Oakland hills fire commemorated in photos for 20-year anniversary
on August 4, 2011
The photos show a barren, destroyed landscape—melted cars, charred trees and freestanding chimneys. They’re all in color, but at first glance some appear to be in black and white because of the desolation wrought by the fire.
On October 20, 1991, a fire ravaged the Oakland and Berkeley hills, destroying more than 3,000 homes and killing 25 people. Days after the fire, photographer Richard Misrach ventured up to the hills from his home in Emeryville with an 8-by-10-inch view camera to chronicle the destruction.
“What struck me the most was the eerie silence of it, the great destruction of it,” Misrach said. “Very post-apocalyptic. It looked like the end of the world.”
The Oakland Museum of California will be displaying 33 of Misrach’s photographic prints of the fire’s devastation from October 15 to February 12. The UC Berkeley Art Museum and Pacific Film Archive will also be displaying Misrach’s photos from October 12 to February 5.
In his photos, Misrach addresses what he calls “the collision between nature and civilization”—how humans change the natural environment. He has photographed the destruction wrought by Hurricane Katrina, as well as bombing ranges and man-made floods, and is well known for his photographs of desert landscapes. His work is often displayed as large color photographs, and the collection at the Oakland Museum is mostly of 5-by-7 foot prints and one is 8-by-10 feet.
Misrach said he felt the need to record the East Bay hills fire for historical purposes because it was such a tragic day, a “Civil War-like event.” There are no flames or people in the photos, just the fire’s aftermath. “There’s a real sense of humanity at the mercy of nature,” said Drew Johnson, the Oakland Museum’s curator of photography.
Instead of publishing the photos immediately, though, Misrach decided soon after taking them to put them away for 20 years. He said the time has allowed for the photos to be viewed in a way that is more contemplative, rather than as breaking news, which would have been the case if they were released right away. “It was really brutal and I didn’t want to just benefit off of that, so to speak, take advantage of that, ” Misrach said of the fire’s destruction. “But I wanted to record it for posterity.”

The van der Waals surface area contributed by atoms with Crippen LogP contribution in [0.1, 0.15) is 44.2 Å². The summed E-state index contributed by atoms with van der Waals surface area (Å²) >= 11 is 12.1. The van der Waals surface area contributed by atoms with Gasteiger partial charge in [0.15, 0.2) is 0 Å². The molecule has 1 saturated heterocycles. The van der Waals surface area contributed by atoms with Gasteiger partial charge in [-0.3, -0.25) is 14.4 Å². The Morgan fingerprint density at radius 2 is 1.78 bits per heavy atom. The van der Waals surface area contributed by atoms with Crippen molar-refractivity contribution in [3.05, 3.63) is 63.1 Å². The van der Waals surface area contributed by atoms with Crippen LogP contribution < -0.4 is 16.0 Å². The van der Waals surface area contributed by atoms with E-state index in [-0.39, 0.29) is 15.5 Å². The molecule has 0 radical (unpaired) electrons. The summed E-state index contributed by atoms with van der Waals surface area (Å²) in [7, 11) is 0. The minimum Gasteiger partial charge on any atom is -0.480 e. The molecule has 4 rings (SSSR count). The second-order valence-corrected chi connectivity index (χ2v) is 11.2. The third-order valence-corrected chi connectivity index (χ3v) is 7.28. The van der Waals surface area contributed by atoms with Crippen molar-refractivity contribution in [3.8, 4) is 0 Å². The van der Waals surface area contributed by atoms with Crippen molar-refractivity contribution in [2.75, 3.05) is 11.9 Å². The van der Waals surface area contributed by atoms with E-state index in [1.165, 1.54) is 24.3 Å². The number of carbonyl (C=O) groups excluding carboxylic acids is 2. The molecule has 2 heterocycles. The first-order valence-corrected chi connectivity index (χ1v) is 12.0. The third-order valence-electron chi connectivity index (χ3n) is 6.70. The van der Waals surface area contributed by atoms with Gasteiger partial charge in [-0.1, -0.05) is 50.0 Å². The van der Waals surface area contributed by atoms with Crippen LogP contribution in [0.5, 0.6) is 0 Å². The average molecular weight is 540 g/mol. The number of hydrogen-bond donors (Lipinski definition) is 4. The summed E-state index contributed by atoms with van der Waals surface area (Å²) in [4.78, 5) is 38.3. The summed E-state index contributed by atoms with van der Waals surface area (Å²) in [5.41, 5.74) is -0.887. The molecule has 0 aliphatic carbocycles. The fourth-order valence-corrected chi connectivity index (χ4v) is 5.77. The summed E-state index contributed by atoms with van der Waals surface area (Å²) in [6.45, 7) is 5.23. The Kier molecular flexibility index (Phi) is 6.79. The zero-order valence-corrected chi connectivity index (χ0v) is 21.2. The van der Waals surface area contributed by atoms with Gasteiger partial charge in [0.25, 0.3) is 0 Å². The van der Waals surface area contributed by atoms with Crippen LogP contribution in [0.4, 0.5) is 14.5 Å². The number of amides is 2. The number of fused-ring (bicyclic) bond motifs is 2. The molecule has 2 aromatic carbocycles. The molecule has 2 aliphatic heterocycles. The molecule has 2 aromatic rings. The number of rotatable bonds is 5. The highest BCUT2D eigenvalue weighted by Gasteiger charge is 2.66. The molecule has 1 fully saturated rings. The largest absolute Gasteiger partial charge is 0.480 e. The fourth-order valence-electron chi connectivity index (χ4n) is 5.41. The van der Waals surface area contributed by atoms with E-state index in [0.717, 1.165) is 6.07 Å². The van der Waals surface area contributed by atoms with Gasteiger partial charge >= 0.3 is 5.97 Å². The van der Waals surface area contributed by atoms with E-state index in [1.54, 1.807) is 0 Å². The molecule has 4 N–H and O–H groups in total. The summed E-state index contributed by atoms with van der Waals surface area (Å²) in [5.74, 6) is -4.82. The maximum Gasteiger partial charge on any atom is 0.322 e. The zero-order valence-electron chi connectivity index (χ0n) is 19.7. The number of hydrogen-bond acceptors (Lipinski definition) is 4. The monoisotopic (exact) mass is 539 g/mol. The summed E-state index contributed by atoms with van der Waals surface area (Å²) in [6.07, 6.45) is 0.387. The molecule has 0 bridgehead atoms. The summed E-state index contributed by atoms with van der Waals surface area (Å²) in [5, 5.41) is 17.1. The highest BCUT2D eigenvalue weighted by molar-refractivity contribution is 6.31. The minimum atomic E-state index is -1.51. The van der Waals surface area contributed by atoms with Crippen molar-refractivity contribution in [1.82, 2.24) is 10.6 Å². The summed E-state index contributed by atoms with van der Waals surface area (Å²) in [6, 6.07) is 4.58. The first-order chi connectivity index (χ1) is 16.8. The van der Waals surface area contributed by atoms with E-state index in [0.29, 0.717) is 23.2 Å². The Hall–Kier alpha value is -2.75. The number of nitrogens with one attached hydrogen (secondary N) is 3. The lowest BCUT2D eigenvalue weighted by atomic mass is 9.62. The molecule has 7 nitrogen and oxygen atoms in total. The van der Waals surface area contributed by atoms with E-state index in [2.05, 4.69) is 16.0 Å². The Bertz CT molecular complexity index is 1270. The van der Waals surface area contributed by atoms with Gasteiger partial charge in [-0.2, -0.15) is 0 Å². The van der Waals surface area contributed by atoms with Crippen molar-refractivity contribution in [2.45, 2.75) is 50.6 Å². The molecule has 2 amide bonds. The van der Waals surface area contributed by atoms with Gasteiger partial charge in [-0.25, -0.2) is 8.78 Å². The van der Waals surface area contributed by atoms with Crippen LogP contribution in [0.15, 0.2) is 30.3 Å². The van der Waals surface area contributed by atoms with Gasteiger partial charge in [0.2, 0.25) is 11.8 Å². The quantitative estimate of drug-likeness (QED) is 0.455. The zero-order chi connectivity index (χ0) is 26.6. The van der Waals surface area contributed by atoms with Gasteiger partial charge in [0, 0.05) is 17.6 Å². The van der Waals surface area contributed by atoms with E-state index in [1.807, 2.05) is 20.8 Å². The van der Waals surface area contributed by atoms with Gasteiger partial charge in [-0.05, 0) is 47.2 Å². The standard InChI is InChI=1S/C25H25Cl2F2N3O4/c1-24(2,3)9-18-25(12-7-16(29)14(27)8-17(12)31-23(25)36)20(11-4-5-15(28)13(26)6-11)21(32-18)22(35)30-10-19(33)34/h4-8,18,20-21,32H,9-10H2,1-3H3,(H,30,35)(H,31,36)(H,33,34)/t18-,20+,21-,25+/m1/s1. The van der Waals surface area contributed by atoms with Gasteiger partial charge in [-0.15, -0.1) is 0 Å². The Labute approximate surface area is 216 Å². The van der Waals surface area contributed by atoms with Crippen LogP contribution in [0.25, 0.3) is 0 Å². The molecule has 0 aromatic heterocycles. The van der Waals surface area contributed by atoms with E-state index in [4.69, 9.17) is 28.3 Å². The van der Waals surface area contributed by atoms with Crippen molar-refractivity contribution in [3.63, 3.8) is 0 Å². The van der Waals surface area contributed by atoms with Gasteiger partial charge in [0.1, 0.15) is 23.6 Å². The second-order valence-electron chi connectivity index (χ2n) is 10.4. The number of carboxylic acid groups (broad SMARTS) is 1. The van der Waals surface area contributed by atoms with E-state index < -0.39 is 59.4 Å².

He entered into informal discussions with the museum right away, with the idea of displaying them 20 years later. Last year he moved forward with donating the photos to the museum. Both the Oakland Museum and Berkeley Art Museum will each keep seven large prints and 26 smaller images for each museum’s permanent collection.
“It’s great art, but I can’t think of an instance where the art has had such a connection to the community,” Johnson said. “We’re already seeing a response to that months before the show is opening.”
Johnson said he expects visitors to feel emotional viewing the photos, and so there’s a lounge area set up for people to sit and contemplate, and also post their own messages and photographs. The museum will have a story booth set up where people can record their thoughts and stories about the fire and an “elegy book” where people can leave their impressions of the photographs or share their experiences.
Misrach said he’s not sure what kind of reaction to expect from people who view the photos. “I don’t know, I’m just guessing, but I think these pictures will trigger memories from 20 years ago,” he said. “It’ll be really interesting to see how that functions.”
Misrach said that looking at the photos now, there are lessons to be learned about the consequences of the way people live, and of where they live. The hills are rebuilt, and Misrach now lives in the Berkeley Hills, which reminds him how delicate life can be. “I look at these pictures and I’m going ‘Look at these roads, they look seem very narrow. Can a fire truck get up there?’” he said. “And all this vegetation. We’re vulnerable. And the vulnerability is right there in the photographs.”
The exhibit opens October 12. For more information about the Oakland Museum of California, go here.
All photos by Richard Misrach.
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